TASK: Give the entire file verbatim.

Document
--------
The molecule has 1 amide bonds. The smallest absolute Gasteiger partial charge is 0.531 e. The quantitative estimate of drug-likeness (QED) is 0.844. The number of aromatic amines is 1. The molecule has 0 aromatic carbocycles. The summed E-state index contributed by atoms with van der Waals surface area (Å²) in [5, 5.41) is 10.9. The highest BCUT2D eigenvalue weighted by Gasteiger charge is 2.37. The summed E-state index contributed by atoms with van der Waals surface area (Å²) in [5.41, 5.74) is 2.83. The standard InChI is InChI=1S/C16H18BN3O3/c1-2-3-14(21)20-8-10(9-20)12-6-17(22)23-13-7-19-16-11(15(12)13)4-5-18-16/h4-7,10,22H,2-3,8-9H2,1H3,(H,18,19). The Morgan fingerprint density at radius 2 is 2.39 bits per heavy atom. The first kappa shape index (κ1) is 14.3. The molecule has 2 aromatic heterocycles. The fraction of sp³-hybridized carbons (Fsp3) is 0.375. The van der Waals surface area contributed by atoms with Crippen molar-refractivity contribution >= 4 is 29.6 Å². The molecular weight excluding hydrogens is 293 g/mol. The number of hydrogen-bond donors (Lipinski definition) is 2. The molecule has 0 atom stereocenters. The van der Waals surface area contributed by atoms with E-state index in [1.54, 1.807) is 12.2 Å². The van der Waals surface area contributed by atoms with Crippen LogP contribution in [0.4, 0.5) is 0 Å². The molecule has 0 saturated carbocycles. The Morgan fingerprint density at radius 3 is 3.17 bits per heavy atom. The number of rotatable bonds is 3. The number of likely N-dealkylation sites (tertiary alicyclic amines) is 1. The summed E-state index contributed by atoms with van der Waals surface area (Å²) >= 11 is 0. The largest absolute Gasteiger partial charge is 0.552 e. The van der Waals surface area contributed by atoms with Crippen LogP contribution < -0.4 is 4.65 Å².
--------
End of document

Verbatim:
The molecule has 1 amide bonds. The smallest absolute Gasteiger partial charge is 0.531 e. The quantitative estimate of drug-likeness (QED) is 0.844. The number of aromatic amines is 1. The molecule has 0 aromatic carbocycles. The summed E-state index contributed by atoms with van der Waals surface area (Å²) in [5, 5.41) is 10.9. The highest BCUT2D eigenvalue weighted by Gasteiger charge is 2.37. The summed E-state index contributed by atoms with van der Waals surface area (Å²) in [5.41, 5.74) is 2.83. The standard InChI is InChI=1S/C16H18BN3O3/c1-2-3-14(21)20-8-10(9-20)12-6-17(22)23-13-7-19-16-11(15(12)13)4-5-18-16/h4-7,10,22H,2-3,8-9H2,1H3,(H,18,19). The Morgan fingerprint density at radius 2 is 2.39 bits per heavy atom. The first kappa shape index (κ1) is 14.3. The molecule has 2 aromatic heterocycles. The fraction of sp³-hybridized carbons (Fsp3) is 0.375. The van der Waals surface area contributed by atoms with Crippen molar-refractivity contribution >= 4 is 29.6 Å². The molecular weight excluding hydrogens is 293 g/mol. The number of hydrogen-bond donors (Lipinski definition) is 2. The molecule has 0 atom stereocenters. The van der Waals surface area contributed by atoms with E-state index in [1.54, 1.807) is 12.2 Å². The van der Waals surface area contributed by atoms with Crippen LogP contribution in [0.4, 0.5) is 0 Å². The molecule has 0 saturated carbocycles. The Morgan fingerprint density at radius 3 is 3.17 bits per heavy atom. The number of rotatable bonds is 3. The number of likely N-dealkylation sites (tertiary alicyclic amines) is 1. The summed E-state index contributed by atoms with van der Waals surface area (Å²) >= 11 is 0. The largest absolute Gasteiger partial charge is 0.552 e. The van der Waals surface area contributed by atoms with Crippen LogP contribution < -0.4 is 4.65 Å².